A handgun chambered with rifle rounds or shotgun shells ...?
Do those really exist?
And if so, how effective are they in combat designed for a normal handgun to handle? The thought of the power of shotgun shells or assault rifle bullets put into a concealable handgun size seems very nice, but I would really question the recoil associated with firing one of those things.
- Lime Green MedicLv 77 years agoFavorite Answer
Yes, they really exist.
No, they are not particularly effective in combat. Certain short-barrelled rifles have comparable "pistol" comparisons, so while technically they are "handguns" they're a bit on the big size. The Kel-Tec PLR-16 and the Olympic Arms OA-93 are good examples of this.
Now, take that same "handgun" and put a shoulder stock on it, making it an excellent CQB firearm.
One of the major downsides to putting a rifle round in something with a short barrel is that it wastes much of that power, as rifle rounds are designed to burn powder for the longer duration of the projectile traveling down the barrel. Which means standard rifle rounds put in a "handgun" configuration firearm, even one chambered for it, would have a large muzzle flash and annoyingly low velocity in comparison to the actual rifle for which the cartridge was designed. Becuase unburned powder turns into muzzle flash, and doesn't add to velocity.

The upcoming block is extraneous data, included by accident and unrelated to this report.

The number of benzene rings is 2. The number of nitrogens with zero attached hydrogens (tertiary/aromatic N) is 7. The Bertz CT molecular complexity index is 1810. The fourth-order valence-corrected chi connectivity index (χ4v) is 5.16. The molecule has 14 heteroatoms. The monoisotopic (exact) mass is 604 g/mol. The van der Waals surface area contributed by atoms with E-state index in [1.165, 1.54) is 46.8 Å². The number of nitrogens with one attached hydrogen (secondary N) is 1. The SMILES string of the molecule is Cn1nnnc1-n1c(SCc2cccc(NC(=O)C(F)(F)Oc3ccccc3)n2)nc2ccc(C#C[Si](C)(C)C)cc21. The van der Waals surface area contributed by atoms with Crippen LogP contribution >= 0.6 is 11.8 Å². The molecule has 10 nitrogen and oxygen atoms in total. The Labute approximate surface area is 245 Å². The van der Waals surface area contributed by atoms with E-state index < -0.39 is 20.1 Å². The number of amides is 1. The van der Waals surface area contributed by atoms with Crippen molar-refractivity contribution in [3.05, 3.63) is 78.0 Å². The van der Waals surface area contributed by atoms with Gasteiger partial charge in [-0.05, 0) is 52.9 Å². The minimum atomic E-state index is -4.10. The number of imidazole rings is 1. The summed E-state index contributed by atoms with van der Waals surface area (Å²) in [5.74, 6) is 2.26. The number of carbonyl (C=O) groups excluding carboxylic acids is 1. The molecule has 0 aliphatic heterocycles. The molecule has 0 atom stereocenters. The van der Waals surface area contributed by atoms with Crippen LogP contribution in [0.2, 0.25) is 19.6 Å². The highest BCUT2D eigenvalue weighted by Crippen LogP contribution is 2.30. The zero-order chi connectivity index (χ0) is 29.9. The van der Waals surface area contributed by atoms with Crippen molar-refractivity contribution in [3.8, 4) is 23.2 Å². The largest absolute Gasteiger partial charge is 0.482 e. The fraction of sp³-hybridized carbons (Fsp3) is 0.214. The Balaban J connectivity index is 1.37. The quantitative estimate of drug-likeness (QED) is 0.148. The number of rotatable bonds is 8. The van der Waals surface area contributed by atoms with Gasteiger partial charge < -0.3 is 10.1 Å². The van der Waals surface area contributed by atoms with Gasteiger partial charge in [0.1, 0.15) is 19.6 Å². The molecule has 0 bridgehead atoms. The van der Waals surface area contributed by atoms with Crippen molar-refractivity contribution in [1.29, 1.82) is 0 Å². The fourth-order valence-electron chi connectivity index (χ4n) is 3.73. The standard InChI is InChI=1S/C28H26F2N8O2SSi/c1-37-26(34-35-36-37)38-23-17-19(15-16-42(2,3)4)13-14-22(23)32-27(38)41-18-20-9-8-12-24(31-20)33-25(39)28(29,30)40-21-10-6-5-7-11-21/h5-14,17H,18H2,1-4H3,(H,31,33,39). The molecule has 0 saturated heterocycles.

As far as shotguns go, that's more a question of pattern than velocity, but velocity is affected, too. As someone else has already asked "what's the use of a Serbu Super Shorty?" I answered that as a concealable entry gun, especially for those of us who can qualify for NFA firearms but can't afford full auto, it poses a formidable, lower-cost substitute for a submachine gun in close quarters.
But again, you lose the advantages of a long barrel for a shotgun, which is both velocity and tightness of shot pattern. The argument is that in close quarters, you're not really worried about the velocity loss nor the shot pattern size -- you want the smack of the shotgun round at close quarters in a package you can carry in a vertical shoulder holster under your vest or jacket so you don't alarm the public or tip off your soon-to-be prisoner.
So while such firearms exist, and they do have their practical niche, that niche is small and not without significant drawbacks -- these drawbacks are either acceptable or mitigatable, but such firearms are not considered practical by the mainstream.
And recoil is a very real issue -- if you can't stand a 100-round practice range session with one once a week, then you shouldn't be carrying it -- good rule of thumb.